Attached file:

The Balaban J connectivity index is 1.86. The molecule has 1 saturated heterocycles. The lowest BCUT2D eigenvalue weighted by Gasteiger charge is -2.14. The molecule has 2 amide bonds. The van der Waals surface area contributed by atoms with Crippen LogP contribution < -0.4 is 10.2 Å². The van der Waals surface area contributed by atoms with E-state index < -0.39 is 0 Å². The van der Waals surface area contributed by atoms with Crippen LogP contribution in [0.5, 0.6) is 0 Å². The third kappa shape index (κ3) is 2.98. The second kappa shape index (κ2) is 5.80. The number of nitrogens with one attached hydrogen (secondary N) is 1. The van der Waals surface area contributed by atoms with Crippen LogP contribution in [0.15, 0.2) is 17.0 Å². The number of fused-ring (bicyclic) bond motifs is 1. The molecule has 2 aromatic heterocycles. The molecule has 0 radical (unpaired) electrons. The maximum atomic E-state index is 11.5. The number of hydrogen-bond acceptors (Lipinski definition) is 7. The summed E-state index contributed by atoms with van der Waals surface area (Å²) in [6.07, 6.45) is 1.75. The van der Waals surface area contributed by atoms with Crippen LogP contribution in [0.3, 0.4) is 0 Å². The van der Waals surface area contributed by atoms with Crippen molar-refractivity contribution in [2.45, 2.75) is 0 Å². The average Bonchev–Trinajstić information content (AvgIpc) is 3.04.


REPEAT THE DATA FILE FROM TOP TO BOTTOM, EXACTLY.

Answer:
The Balaban J connectivity index is 1.86. The molecule has 1 saturated heterocycles. The lowest BCUT2D eigenvalue weighted by Gasteiger charge is -2.14. The molecule has 2 amide bonds. The van der Waals surface area contributed by atoms with Crippen LogP contribution < -0.4 is 10.2 Å². The van der Waals surface area contributed by atoms with E-state index < -0.39 is 0 Å². The van der Waals surface area contributed by atoms with Crippen LogP contribution in [0.5, 0.6) is 0 Å². The third kappa shape index (κ3) is 2.98. The second kappa shape index (κ2) is 5.80. The number of nitrogens with one attached hydrogen (secondary N) is 1. The van der Waals surface area contributed by atoms with Crippen LogP contribution in [0.15, 0.2) is 17.0 Å². The number of fused-ring (bicyclic) bond motifs is 1. The molecule has 2 aromatic heterocycles. The molecule has 0 radical (unpaired) electrons. The maximum atomic E-state index is 11.5. The number of hydrogen-bond acceptors (Lipinski definition) is 7. The summed E-state index contributed by atoms with van der Waals surface area (Å²) in [6.07, 6.45) is 1.75. The van der Waals surface area contributed by atoms with Crippen LogP contribution in [0.3, 0.4) is 0 Å². The van der Waals surface area contributed by atoms with Crippen molar-refractivity contribution in [2.45, 2.75) is 0 Å². The average Bonchev–Trinajstić information content (AvgIpc) is 3.04.